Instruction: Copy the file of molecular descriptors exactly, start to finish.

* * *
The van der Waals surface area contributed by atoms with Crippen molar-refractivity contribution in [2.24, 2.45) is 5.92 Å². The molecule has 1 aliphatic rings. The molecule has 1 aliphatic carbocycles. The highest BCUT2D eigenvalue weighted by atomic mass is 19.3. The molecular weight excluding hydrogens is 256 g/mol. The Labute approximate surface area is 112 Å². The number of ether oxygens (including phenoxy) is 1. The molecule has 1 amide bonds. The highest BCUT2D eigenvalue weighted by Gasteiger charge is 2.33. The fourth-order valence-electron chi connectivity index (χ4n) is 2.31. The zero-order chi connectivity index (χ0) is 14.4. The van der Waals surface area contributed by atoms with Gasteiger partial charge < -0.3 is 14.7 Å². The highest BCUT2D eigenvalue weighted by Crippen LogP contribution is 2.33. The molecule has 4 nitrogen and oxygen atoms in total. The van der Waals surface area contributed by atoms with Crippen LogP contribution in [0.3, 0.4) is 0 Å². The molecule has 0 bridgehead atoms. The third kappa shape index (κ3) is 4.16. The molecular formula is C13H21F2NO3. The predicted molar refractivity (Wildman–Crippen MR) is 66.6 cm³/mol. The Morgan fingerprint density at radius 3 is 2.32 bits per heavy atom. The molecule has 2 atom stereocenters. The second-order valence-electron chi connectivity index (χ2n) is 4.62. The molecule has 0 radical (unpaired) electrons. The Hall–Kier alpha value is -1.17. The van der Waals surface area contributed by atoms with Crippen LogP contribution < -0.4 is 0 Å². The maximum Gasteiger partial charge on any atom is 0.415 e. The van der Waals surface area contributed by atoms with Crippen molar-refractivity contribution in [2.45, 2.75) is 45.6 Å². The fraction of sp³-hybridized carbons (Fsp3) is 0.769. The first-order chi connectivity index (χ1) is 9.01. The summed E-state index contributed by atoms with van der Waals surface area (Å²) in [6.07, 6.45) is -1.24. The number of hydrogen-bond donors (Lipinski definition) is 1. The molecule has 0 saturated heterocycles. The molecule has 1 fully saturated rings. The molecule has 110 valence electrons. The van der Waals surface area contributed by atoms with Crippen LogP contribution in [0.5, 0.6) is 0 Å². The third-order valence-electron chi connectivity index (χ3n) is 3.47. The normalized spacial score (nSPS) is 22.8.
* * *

The van der Waals surface area contributed by atoms with Crippen molar-refractivity contribution in [2.24, 2.45) is 5.92 Å². The molecule has 1 aliphatic rings. The molecule has 1 aliphatic carbocycles. The highest BCUT2D eigenvalue weighted by atomic mass is 19.3. The molecular weight excluding hydrogens is 256 g/mol. The Labute approximate surface area is 112 Å². The number of ether oxygens (including phenoxy) is 1. The molecule has 1 amide bonds. The highest BCUT2D eigenvalue weighted by Gasteiger charge is 2.33. The fourth-order valence-electron chi connectivity index (χ4n) is 2.31. The zero-order chi connectivity index (χ0) is 14.4. The van der Waals surface area contributed by atoms with Gasteiger partial charge < -0.3 is 14.7 Å². The highest BCUT2D eigenvalue weighted by Crippen LogP contribution is 2.33. The molecule has 4 nitrogen and oxygen atoms in total. The van der Waals surface area contributed by atoms with Crippen LogP contribution in [0.3, 0.4) is 0 Å². The molecule has 0 bridgehead atoms. The third kappa shape index (κ3) is 4.16. The molecular formula is C13H21F2NO3. The predicted molar refractivity (Wildman–Crippen MR) is 66.6 cm³/mol. The Morgan fingerprint density at radius 3 is 2.32 bits per heavy atom. The molecule has 2 atom stereocenters. The second-order valence-electron chi connectivity index (χ2n) is 4.62. The molecule has 0 radical (unpaired) electrons. The Hall–Kier alpha value is -1.17. The van der Waals surface area contributed by atoms with Crippen LogP contribution < -0.4 is 0 Å². The maximum Gasteiger partial charge on any atom is 0.415 e. The van der Waals surface area contributed by atoms with Crippen molar-refractivity contribution in [2.45, 2.75) is 45.6 Å². The fraction of sp³-hybridized carbons (Fsp3) is 0.769. The first-order chi connectivity index (χ1) is 9.01. The summed E-state index contributed by atoms with van der Waals surface area (Å²) in [6.07, 6.45) is -1.24. The number of hydrogen-bond donors (Lipinski definition) is 1. The molecule has 0 saturated heterocycles. The molecule has 1 fully saturated rings. The molecule has 110 valence electrons. The van der Waals surface area contributed by atoms with Crippen LogP contribution in [0.5, 0.6) is 0 Å². The third-order valence-electron chi connectivity index (χ3n) is 3.47. The normalized spacial score (nSPS) is 22.8.